A new report published by the US Department of Health and Human Services, Centers for Disease Control and Prevention analyzed data from twenty-five states exploring the connection between adverse childhood experiences (ACEs) and the leading causes of adult morbidity and mortality. Results of the extensive study show that ACEs affect 1 in 6 adults and are linked to poorer health and higher socioeconomic challenges. The researchers suggest six prevention strategies for addressing ACEs and reducing both physical and mental health issues.
“Adverse childhood experiences are common and have important implications for health and well-being. Whereas everyone is at risk for adverse childhood experiences, numerous studies have documented inequities in such experiences attributed to the historical, social, and economic environments in which some families live,” the CDC researchers, led by Melissa Merrick, write.
Groundbreaking research on ACEs has convincingly linked experiences such as childhood abuse and trauma with negative long-term physical and psychological outcomes in adulthood. Following the initial studies on ACEs, substantial research has confirmed the link between early adverse experiences and significant mental distress and physical illness in adulthood. It is theorized that ACEs compromise the healthy development of coping skills, which leads to decreased life opportunities, educational attainment, employment, and income.
“At least five of the 10 leading causes of death have been associated with exposure to adverse childhood experiences, including several contributors to declines in life expectancy,” the researchers write.
It is widely accepted that preventing ACEs from occurring in the first place is critical for addressing multiple long-term impacts on individuals and communities. Some prevention programs, such as preschool enrichment and early childhood home visitation programs, have shown successes, demonstrating 48%–52% reductions in rates of child abuse and neglect.
To better understand the full extent of ACEs’ impact in the US and inform preventative recommendations, the current study examined data from 25 U.S. states on a total of 144,017 individuals. The researchers assessed associations between exposure to adverse childhood experiences and outcomes such as coronary heart disease, stroke, asthma, chronic obstructive pulmonary disease (COPD), cancer (excluding skin cancer), kidney disease, diabetes, and depression.
In the populations sampled, close to 61% of individuals had experienced at least one type of ACE in their life, and close to 16% of individuals had experienced four or more types of ACEs.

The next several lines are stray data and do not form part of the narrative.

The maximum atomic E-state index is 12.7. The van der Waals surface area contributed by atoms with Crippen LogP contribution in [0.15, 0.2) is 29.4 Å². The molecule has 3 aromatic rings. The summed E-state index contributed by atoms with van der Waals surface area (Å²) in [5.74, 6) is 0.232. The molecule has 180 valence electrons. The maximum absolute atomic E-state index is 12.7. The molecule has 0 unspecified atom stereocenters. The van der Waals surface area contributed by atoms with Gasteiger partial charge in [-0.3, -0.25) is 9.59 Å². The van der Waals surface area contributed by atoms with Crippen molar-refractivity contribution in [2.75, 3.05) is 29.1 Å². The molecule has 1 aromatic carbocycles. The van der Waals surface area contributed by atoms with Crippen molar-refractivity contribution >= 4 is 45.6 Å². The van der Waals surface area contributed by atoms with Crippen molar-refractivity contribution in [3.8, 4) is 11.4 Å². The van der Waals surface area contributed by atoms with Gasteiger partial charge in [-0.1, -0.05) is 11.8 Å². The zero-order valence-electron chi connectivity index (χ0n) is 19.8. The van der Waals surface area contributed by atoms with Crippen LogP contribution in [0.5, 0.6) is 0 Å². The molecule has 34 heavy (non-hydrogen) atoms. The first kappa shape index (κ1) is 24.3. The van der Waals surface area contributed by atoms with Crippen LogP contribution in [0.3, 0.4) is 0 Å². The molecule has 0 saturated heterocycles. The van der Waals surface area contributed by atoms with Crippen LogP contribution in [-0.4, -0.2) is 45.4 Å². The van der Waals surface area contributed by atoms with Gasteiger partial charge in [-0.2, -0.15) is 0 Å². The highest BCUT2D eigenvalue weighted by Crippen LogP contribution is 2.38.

Notably, women and individuals from racial and ethnic minority groups were more likely to experience four or more types of ACEs than others. Additionally, individuals with the highest levels of ACEs had higher odds of having chronic health conditions, being overweight or obese, depression, smoking, and socioeconomic challenges such as unemployment. These findings confirm previous research linking poor long-term health outcomes to higher numbers of ACEs.
“The findings from this study can help multiple sectors, including clinicians, researchers, policymakers, and the public, appreciate the connections between cumulative exposure to adversity and mental, physical, and socioeconomic outcomes.”
The researchers recommend the following prevention strategies based on their findings:
- Strengthening economic supports for families (e.g., earned income tax credits, family-friendly work policies).
- Promoting social norms that protect against violence and adversity (e.g., public education campaigns to support parents and positive parenting, bystander approaches to support healthy relationship behaviors).
- Ensuring a strong start for children (e.g., early childhood home visitation, high-quality childcare, preschool enrichment programs).
- Enhancing skills to help parents and youths handle stress, manage emotions, and tackle everyday challenges (e.g., social-emotional learning programs, safe dating, and healthy relationship skill programs, parenting skills, and strengthening family relationships).
- Connecting youths to caring adults and activities (e.g., mentoring and after school programs).
- Intervening to lessen immediate and long-term harm through enhanced primary care to identify and address adverse childhood experience exposures with screening, referral, and support; victim-centered services; and advancement of trauma-informed care for children, youths, and adults with a history of adverse childhood experience exposures.
Merrick MT, Ford DC, Ports KA, et al. Vital Signs: Estimated Proportion of Adult Health Problems Attributable to Adverse Childhood Experiences and Implications for Prevention — 25 States, 2015–2017. MMWR Morb Mortal Wkly Rep 2019;68:999-1005. DOI: http://dx.doi.org/10.15585/mmwr.mm6844e1external icon. (Link)